What to do if you get sued for credit card debt

John Egan
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John Egan
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It’s stressful enough dealing with past-due credit card debt, but the level of stress rises when a creditor or debt collector sues you to recover the debt. Fortunately, you can take steps to make a credit card lawsuit much less nerve-wracking.

1. Don’t ignore the lawsuit

Perhaps the worst thing you can do is ignore a lawsuit filed against you by a creditor or debt collector. That won’t make the lawsuit disappear. In fact, it will only prolong your legal headache.

Rather than hoping the matter will go away, it’s best to respond to the lawsuit either on your own or through an attorney. The response typically can be made in writing or in person. You’ll be instructed by a court to respond within a certain period of time, such as 30 days.

The Federal Trade Commission (FTC) says you should respond even if you don’t believe you owe the debt.

“Responding to a debt collector’s lawsuit in court will likely put you in a better situation, cost you less in fees, and give you more control over how you repay the debt,” the FTC advises.

The Consumer Financial Protection Bureau (CFPB) notes that you won’t be able to stop the lawsuit by refusing to accept a formal notice informing you that you’ve been sued. If you don’t pay attention to the suit, a judge might rule against you, siding with the creditor or debt collector and forcing you to pay what you owe. The judge also might tack on fees.

As part of the judgment, the court might give the creditor or debt collector the ability to garnish, or take money from, your paycheck or bank account, says the FTC. Furthermore, a creditor or debt collector also might be handed the power to place a lien on your home or other property.

Former debt collector Bruce McClary, senior vice president of membership and communications at the National Foundation for Credit Counseling, says that if you fail to show up at a court hearing about your past-due debt, the judge is likely to decide in favor of the creditor or debt collector.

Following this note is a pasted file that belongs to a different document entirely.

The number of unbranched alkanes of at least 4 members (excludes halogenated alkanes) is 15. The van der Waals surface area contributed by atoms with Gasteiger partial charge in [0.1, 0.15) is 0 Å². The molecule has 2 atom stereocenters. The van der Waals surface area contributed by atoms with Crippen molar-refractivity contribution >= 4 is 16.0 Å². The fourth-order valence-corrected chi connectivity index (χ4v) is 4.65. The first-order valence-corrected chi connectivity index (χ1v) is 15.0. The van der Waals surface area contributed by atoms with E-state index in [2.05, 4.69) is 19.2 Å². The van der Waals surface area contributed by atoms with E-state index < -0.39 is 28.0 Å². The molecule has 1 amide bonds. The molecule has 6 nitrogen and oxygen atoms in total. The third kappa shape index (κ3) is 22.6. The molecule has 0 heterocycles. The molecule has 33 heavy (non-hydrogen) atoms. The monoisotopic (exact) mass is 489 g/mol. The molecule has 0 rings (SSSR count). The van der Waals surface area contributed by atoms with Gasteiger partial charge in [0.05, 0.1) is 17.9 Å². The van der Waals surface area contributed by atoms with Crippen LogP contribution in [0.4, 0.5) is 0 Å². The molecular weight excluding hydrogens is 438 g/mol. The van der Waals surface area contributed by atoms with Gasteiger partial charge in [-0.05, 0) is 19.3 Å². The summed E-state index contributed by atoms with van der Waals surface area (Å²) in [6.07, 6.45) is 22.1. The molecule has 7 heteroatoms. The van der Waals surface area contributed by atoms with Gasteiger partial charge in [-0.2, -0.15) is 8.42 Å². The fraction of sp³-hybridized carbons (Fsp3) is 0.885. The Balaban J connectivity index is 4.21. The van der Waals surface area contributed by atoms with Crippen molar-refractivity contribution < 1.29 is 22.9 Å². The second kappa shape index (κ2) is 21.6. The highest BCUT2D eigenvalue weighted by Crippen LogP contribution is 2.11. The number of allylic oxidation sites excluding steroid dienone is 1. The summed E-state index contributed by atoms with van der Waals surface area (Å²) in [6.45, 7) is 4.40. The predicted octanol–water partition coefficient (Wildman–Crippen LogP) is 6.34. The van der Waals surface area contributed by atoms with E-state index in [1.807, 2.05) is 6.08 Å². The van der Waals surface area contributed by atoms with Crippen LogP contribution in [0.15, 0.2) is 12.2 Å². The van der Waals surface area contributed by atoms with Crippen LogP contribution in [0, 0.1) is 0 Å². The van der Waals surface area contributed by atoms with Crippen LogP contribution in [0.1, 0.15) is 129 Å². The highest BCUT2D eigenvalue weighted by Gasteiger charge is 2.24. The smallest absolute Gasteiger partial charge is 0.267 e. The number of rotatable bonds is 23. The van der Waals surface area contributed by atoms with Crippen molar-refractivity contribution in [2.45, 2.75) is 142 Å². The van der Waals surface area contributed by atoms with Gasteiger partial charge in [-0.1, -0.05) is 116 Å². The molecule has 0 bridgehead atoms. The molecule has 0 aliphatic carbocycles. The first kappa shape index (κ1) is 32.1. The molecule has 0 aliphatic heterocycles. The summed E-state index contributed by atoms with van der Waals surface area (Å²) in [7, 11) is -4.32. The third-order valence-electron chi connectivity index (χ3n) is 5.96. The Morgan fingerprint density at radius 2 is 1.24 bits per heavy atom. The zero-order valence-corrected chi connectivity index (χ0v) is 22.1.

If you don’t show up, you’re not giving yourself an opportunity to fully defend yourself if you feel that this is unfair or you feel you should be given a second chance.

Bruce McClary, National Foundation for Credit Counseling

2. Review the lawsuit

Once you’ve received the lawsuit, look over it to see how much money the creditor or debt collector claims you owe. Compare that amount to your credit card statements. If the amounts don’t match, be sure to notify your attorney or the court about the difference and show proof of any payments that the creditor or debt collector may have missed.

The FTC emphasizes that it’s a creditor’s or debt collector’s responsibility to prove its legal claims, which includes an accurate accounting of what you owe.

Keep in mind that even if you owe a relatively small amount of money, a creditor or debt collector still might take you to court.

“For people who think they might be scooting under the radar by not paying a credit card balance of $500 or $1,000, you might be in for an unpleasant surprise,” McClary says.

“It doesn’t have to be a whole lot of money. But it has to be worth it for the creditor to pursue the balance through legal means,” he adds.

3. Consider getting legal help

Unless you earned a law degree, defending yourself in a court case can be hard. Therefore, you might want to seek help from an attorney to deal with a lawsuit over credit card debt. The CFPB recommends tapping the expertise of an attorney who is familiar with debt collection laws.

You may be able to find an attorney through your state bar association or a lawyer referral service. Or you might qualify for free assistance from a legal aid group where you live.

Obtaining help from a legal professional might be especially important if, for instance, you owe a significant amount of money or you’re being sued over several past-due accounts, says McClary. However, you may be able to represent yourself if you’re being sued in small claims court over relatively little money.

4. Don’t panic

Even though you’re facing a lawsuit, you still may be able to resolve the matter before a judge orders you to pay money. McClary says a creditor or debt collector might be willing to settle for less than what you owe or might be open to working out a payment plan, for example.

But if you let the matter go unresolved for too long — perhaps 120 days or more — then it becomes more likely that a creditor or debt collector will continue with legal action rather than trying to reach an out-of-court compromise, according to McClary.

It’s worth noting that a court judgment requiring you to pay past-due credit card debt will show up on your credit report. That blemish will typically bring down your credit score and can make it tougher to qualify for credit.

John Egan
Cardratings Contributor

John Egan is a content creator and content marketing strategist in Austin, Texas. His specialties include personal finance, real estate, and health and wellness. John’s work has been published by outlets such as CreditCards.com, Bankrate, Forbes Advisor, Experian, Capital One, The Balance and U.S. News...Read more

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